Bacterial Cell Ultrastructure:  Surface-adherent materials
1. Append o Glycocalyx (slime layer)
age  a polysaccharide coating
 Flagella  secreted by many bacteria
o whip like filaments from cell wall  allows the bacteria to adhere to
o thread-like protein appendage with a structures like heart valves,
whip like motion
Introduction – Francis Anthony V Marfori MD, BSN 10
Yvonne Agnes Villarta-Marfori MD, BSN

skin, teeth surface forms • rich in mycolic acids

plaque resist decolorization
o Capsule with acid-alcohol
 gelatinous layer
 covers the entire bacterium
 composed of polysaccharide  Plasma membrane
(except anthrax) o lies just inside the peptidoglycan layer
 the sugar component varies and o Functions:
determines the serologic type  waste removal
species  active transport of molecules
into the cell
 role of capsule:
 ATP synthesis
• stimulate Ab formation
 secretion of enzymes/ toxins
• serves as virulence
factor  folds into the cyto during cell
division to form mesosomes
• vaccine preparation
(immunogenic) • mesosome - ensures
the separation of
• used in the specific
chromosomes by
identification of an
forming a cross wall
o In the presence
 Cytoplasm (cell sac)
of homologous
o importance :
Ab, capsule
swellsquellu  center of functional activities
ng rx.  primary site of synthetic
 Organisms with capsule o Structures :
 Nucleoid
• Klebsiella pneumoniae
• single, circular DNA is
• Clostridium perfringens located
• Streptococcus  Plasmid
pneumoniae • smaller molecules of
 Cell wall
o outermost component common to all
• confer to the bacteria
the ability to produce
bacteria except :
bacteriocin prevents
 mycoplasma (cell membrane)
bacteria overgrowth and
 spirochete determines the type/
o maintains cell shape distribution of bacteria
o phage receptor site flora in the body
o determine gram stain reaction • carry genetic
o peptidoglycan layer: determinant for
 most important component resistance to antibiotics
 responsible for tensile strength / and for synthesis of
shape toxin
• for pili production
 target for antibacterial drugs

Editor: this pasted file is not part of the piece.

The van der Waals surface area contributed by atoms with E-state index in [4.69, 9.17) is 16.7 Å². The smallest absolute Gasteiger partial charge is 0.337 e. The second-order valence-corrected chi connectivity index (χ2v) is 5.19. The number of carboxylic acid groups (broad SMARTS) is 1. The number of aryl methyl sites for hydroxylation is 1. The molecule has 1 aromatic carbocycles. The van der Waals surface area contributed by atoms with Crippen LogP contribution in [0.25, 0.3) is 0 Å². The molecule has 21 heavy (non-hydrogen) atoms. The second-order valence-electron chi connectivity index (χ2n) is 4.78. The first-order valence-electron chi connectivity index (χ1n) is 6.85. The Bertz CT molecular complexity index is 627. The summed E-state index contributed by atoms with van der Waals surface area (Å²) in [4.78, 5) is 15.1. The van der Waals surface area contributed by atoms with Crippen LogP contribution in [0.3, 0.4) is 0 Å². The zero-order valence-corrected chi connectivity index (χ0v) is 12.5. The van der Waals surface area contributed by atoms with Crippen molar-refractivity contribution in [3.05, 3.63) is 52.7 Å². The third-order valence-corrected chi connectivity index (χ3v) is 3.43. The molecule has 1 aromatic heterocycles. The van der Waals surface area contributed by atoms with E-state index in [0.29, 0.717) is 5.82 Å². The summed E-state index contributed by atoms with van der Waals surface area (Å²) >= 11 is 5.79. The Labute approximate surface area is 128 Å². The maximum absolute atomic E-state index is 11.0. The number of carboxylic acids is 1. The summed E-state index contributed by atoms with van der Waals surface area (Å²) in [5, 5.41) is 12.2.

 Ribosomes
(pen, cephalosporin)
o site of action of some antibiotics • protein synthesis (site of
antibiotic action)
o cell wall of:
 Granules
 gram (-) bacteria contains:
• storage area for
• endotoxin
• β -lactamase (enzyme • stain characteristically
that degrades pen) with certain dyes
 Myco. TB : o Chromatophores
Introduction – Francis Anthony V Marfori MD, BSN 11
Yvonne Agnes Villarta-Marfori MD, BSN

 contain pigments for disintegration

photosynthesis Effects:
o Endospores (spores)  Impair protein
 seen only in bacillus anthracis / synthesis of
clostridia tetani and botulinum infected cell
 Impair capillary
 provide bacteria with means of
survival in adverse conditions
 Interfere with
 most resistant living structure synaptic activity
known to science owing to its
multiple coverings great 5. extracellular enzymes:
resistance to heat / chem. o coagulase
 destroyed by : steam-heating  in staphylococci
under pressure (autoclave)  enable to clot plasma, forming
 Diseases caused by sticky coat of fibrin around
sporeformers : themselves for protection from
• Anthrax Tetanus phagocytes
• Botulism Gas o kinase (streptokinase)
gangrene  opposite effect with coagulase
 lyse fibrin clot and enables
Attributes of Microorganisms that Enable them to streptococci to invade and
Cause Diseases: spread throughout the body
1. capsule o hyaluronidase
2. flagella  AKA spreading factor
o aid bacteria to invade the aqueous area  enables pathogens to spread
of the body through connective tissue by
o eg: some bacteria from ureter reaches breaking down hyaluronic acid
the kidneys (cement that holds tissue
3. pili (fimbriae) together)
o able to adhere to cells with in mucous  staph, strep and clostrodium
membrane to establish an infection o collagenase
o eg: N. gonorrhea attaches to urethral  breaks down collagen, the
cells and multiply supporting protein found in
4. toxins : endotoxins / exotoxins tendons, cartilage and bones
o hemolysin
Exotoxin Endotoxin  causes damage to the host’s
very toxic Weakly toxic RBC
in the cytoplasm Found in cell wall o leukocidin
does not produce fever Produce fever  enzyme secreted by some staph
Produced by gm (+) / (-) Produced by gm (-) and strep that causes
bacteria bacteria destruction of WBC
A polypeptide excreted by a lipid-polysaccharide
living cell peptide Intermicrobial Relationship:
 when microorganisms live together with other
Destroyed rapidly by heat withstands heating microorganisms a relationship is established
at 60°C which could be:
Can be converted to toxoid cannot be converted to o Symbiosis